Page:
“No internal problems,” the man said. And our ﬁrst reaction was that of admiration for this “ideal” church that knew no problems. It seems that everyone is looking for a congregation with “no problems” so we thought we had hit a gold mine! But with further observation our thinking changed.
The Bible speaks of a church that had “no problems.” The church at Laodicea was “rich, and had become wealthy, and had need of nothing” (Revelation 3:17). On the other hand the Jerusalem church was faced with several problems. They had to witness the death of a hypocritical, lying couple (Acts 5:1-11). There was murmuring because of neglect of the Grecian widows (Acts 6:1-7). There were doctrinal problems over the question of circumcision (Acts 11:1-18; 15:4-5). Jerusalem had its problems while Laodicea was “free of problems” — yet every Bible student knows that Jerusalem was the approved church while Laodicea was nauseating to the Lord. He said, “I know thy works, that thou art neither cold nor hot: I would thou wert cold or hot. So then because thou art lukewarm, and neither cold nor hot, I will spue thee out of my mouth” (Revelation 3:15-16).
Further, when one observes the problems of the Jerusalem church, he recognizes the problems were a direct outgrowth of the work and activity of that congregation. Had there not been the spirit of benevolence that prevailed among its members, there would have been no occasion for Ananias and Sapphira’s lie or for the murmuring over neglect. Had there been no evangelization among the Gentiles, there would have been no problem over circumcision. Jerusalem had problems because they were a working, active, thriving, and growing church. And it may well be that Laodicea’s absence of problems was a direct outgrowth of its lukewarmness and lack of vitality.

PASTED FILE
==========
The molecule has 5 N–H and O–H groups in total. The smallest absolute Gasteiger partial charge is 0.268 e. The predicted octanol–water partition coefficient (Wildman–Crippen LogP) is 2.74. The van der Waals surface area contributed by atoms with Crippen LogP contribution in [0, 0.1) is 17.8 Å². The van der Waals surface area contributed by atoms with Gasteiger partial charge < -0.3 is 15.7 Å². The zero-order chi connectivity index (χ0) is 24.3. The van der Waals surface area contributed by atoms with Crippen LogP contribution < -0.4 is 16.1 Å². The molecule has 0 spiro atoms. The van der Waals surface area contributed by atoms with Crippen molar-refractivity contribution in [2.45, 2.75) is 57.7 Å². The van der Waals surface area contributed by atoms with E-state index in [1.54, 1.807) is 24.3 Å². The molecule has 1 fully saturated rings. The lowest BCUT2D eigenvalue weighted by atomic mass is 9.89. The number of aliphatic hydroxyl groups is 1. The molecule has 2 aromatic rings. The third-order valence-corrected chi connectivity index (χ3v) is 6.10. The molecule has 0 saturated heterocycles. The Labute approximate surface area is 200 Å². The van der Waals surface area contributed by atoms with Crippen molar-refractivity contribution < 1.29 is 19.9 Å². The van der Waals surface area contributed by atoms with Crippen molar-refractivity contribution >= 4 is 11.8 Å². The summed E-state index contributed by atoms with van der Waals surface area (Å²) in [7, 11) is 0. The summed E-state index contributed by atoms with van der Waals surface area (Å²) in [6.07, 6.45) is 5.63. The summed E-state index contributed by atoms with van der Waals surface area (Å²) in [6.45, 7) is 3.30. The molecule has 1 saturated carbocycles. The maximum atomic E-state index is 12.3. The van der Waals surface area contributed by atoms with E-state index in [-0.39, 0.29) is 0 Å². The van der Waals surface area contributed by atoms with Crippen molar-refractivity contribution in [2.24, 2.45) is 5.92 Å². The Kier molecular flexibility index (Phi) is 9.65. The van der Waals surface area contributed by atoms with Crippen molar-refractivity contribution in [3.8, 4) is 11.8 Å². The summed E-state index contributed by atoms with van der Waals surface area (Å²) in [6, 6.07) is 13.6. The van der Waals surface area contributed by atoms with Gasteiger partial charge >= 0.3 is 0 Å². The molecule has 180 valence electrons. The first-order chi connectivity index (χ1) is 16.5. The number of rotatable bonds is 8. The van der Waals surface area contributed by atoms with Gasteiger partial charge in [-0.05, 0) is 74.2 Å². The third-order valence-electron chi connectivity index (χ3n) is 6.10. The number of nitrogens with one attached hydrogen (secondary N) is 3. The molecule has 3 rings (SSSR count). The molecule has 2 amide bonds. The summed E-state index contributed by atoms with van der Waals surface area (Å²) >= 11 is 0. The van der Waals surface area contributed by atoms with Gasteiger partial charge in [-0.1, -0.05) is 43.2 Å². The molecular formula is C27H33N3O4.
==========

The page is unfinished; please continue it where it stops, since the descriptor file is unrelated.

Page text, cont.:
We conclude that a lazy, “do nothing” church may well be free of problems, but an active, working church can expect certain problems. A church that succeeds in converting alcoholics, drug addicts, divorcees; that seeks a “Samaritan woman” of our day, or a “Simon the sorcerer,” or a “Mary Magdalene” can anticipate some problems. But that church which chooses the alternative, preaching to and converting only the morally good who ﬁt well into their own social and economic circles, while avoiding some problems, faces the greatest problem of all in their failure to obey the commandment of the Lord and to follow His own personal example (Mark 16:15). A church that develops thinking people who objectively study every Bible question for themselves can expect some differences to arise in their earnest search for truth. A hospitable church must be prepared for charges of neglect in their show of hospitality. True zeal for the Lord will beget problems but woe to that church that neglects the Lord’s work in order to avoid problems. The Lord’s anathema or curse is upon that church.
It is not the existence or non-existence of problems, then, that determines the strength of a church, but how the church deals with its problems. Love for one another, mutual concern, longsuffering, humility, love for truth, determination to do God’s will — these are the qualities that make for a strong church. They cannot stop problems from developing, but they can enable a church to bring its problems to God-approved solutions.